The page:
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Filipinos  discourages  one  of  the  individuals  from  developing  positive  affect  towards   being  Filipino  and  prevents  that  individual  from  asserting  a  Filipino  ethnic  identity.        

Nadal  (2004)  outlines  a  six-­stage  Filipino  American  identity  development  model  

that  accounts  for  the  historical  and  sociocultural  factors  that  influence  the  development   of  a  Filipino  ethnic  identity.    The  model  includes  the  following  stages:    ethnic  awareness,   assimilation  to  the  dominant  culture,  social  political  awakening,  panethnic  Asian   American  consciousness,  ethnocentric  realization,  and  incorporation.    These  stages  are   not  linear,  and  not  every  individual  will  experience  every  stage.    For  example,  “if  [an   individual]  lives  in  a  predominantly  white  community,  he  or  she  may  dwell  in  the   Assimilation  stage  for  his  or  her  whole  life”  (Nadal,  2004,  p.  60).  Like  Umana-­Taylor  et   al.  (2004),  Nadal  (2004)  emphasizes  the  importance  of  situating  the  process  of  ethnic   identity  development  within  a  specific  racial  and  social  context.  Nadal’s  (2004)  argument   suggests  that  in  environments  where  Filipinos  are  marginalized,  the  colonial  mentality   will  be  strengthened  and  individuals  will  attempt  to  assimilate  to  the  dominant  white   culture;;  whereas,  in  environments  where  positive  constructions  of  Filipino  are  fostered,   individuals  will  be  more  likely  to  move  into  the  integration  stage,  where  they  take  pride   in  being  Filipino  while  respecting  other  racial  and  ethnic  groups.      

 

Filipinos  in  Hawai‘i     Although  it  has  been  demonstrated  that  Filipinos,  in  general,  suffer  from  a  

colonial  mentality  (Bergano  &  Bergano,  1997;;  David,  2011;;  David  &  Okazaki,  2006a,   2006b;;  Eisen,  2011;;  Nadal,  2004;;  Revilla,  1997),  one  could  argue  that  the  colonial   mentality  is  especially  salient  in  Hawai‘i,  where  the  plantation  era  and  the  establishment   of  a  local  identity  has  created  an  ethnic  hierarchy  that  continues  to  marginalize  Filipinos  

 

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(Labrador,  2004;;  Okada,  2007;;  Okamura,  1990,  1998,  2008,  2010;;  Takaki,  1998).    After   Western  foreigners  acquired  large  tracts  of  Hawaiian  land  and  transformed  them  into   lucrative  plantations,  they  imported  low-­wage  laborers  from  Japan,  China,  Korea,   Puerto  Rico,  and  the  Philippines.    To  reduce  the  likelihood  of  co-­ethnic  labor  uprisings,   the  imported  workers  were  housed  in  ethnically  segregated  camps  with  Filipinos,  one  of   the  last  recruited  groups,  experiencing  the  harshest  living  conditions  (Okamura,  2008;;   Takaki,  1998).    Racist  ideology  depicting  Filipinos  as  obedient,  docile,  “stoop  workers,”   whose  dark  skin  and  short  stature  made  the  grueling  work  of  the  plantation  easy,  led  to   further  marginalization  and  poor  treatment  of  Filipinos.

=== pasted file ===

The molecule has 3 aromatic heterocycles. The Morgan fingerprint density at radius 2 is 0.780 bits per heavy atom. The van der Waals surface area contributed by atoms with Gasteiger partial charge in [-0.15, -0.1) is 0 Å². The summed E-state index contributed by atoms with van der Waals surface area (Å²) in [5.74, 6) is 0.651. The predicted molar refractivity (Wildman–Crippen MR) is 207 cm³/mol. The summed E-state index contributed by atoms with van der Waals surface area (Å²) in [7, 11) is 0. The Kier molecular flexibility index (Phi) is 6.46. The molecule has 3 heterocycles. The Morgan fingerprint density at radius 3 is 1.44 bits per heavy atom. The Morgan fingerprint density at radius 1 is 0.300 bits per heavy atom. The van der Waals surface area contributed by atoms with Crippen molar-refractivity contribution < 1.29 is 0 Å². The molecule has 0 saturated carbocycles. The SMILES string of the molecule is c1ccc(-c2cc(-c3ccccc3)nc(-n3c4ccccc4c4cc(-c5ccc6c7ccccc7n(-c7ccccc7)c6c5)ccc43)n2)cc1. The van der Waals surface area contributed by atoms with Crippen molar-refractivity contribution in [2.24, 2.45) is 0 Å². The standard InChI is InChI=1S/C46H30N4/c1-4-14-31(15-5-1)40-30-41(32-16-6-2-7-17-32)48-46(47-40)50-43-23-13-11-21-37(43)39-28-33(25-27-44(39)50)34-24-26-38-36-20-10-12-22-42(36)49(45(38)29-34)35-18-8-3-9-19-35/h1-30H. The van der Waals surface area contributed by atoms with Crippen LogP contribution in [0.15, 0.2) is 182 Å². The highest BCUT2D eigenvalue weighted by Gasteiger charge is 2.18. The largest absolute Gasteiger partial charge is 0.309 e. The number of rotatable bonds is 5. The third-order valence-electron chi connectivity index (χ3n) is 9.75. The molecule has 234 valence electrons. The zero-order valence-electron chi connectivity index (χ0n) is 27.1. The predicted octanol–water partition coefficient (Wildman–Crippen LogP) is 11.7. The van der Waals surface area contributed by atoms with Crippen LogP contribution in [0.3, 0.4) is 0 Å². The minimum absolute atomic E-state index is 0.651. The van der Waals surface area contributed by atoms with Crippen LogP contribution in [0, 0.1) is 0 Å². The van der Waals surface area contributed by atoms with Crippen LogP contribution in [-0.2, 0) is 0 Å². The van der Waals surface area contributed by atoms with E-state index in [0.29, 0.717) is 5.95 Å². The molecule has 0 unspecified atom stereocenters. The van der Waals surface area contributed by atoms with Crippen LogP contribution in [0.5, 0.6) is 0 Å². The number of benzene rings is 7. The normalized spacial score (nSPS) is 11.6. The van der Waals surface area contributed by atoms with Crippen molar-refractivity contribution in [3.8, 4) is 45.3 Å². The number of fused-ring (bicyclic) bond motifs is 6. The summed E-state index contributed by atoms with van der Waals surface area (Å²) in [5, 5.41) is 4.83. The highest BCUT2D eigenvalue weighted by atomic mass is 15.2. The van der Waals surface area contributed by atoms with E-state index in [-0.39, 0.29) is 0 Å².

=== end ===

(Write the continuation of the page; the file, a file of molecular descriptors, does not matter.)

While  racist  stereotyping  of  Filipinos  in  Hawai‘i  originated  in  the  plantation  era,  it  

continues  in  the  present.    In  1926,  Porteus  and  Babcock  described  Filipinos  as  “a  race   in  an  adolescent  stage  of  development…whose  departure  from  the  normal  balance  of   maturity  are  to  be  seen  in  their  egocentric  attitude,  in  their  rather  obtrusive  habits  and   desire  for  personal  recognition,  in  their  super-­sensitiveness,  love  of  display,  and  noisy   self-­expression”  (p.  67).    Cariaga  (1974)  notes  that  in  1934  a  survey  at  the  University  of   Hawai‘i  found  that  Filipinos  were  viewed  as  emotional,  temperamental,  primitive,  child-­ like  individuals,  who  had  a  low  standard  of  living  and  consumed  unpalatable  food.     Hawai‘i’s  continued  practice  of  ethnic  humor  perpetuates  these  stereotypes  and  reveals   the  legacy  of  social  and  racial  hierarchies  from  the  plantation  era,  as  ethnic  jokes   currently  depict  Filipinos  as  violent,  uneducated,  child-­like  individuals,  who  are   employed  as  janitors  and  other  low-­wage  service  sector  workers  who  are  incapable  of   speaking  English  without  an  accent  (Labrador,  2004;;  Okada,  2007;;  Okamura,  2010).      

 

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Although  Hawai‘i’s  plantation  era  ended  in  1950,  many  Filipinos  were  funneled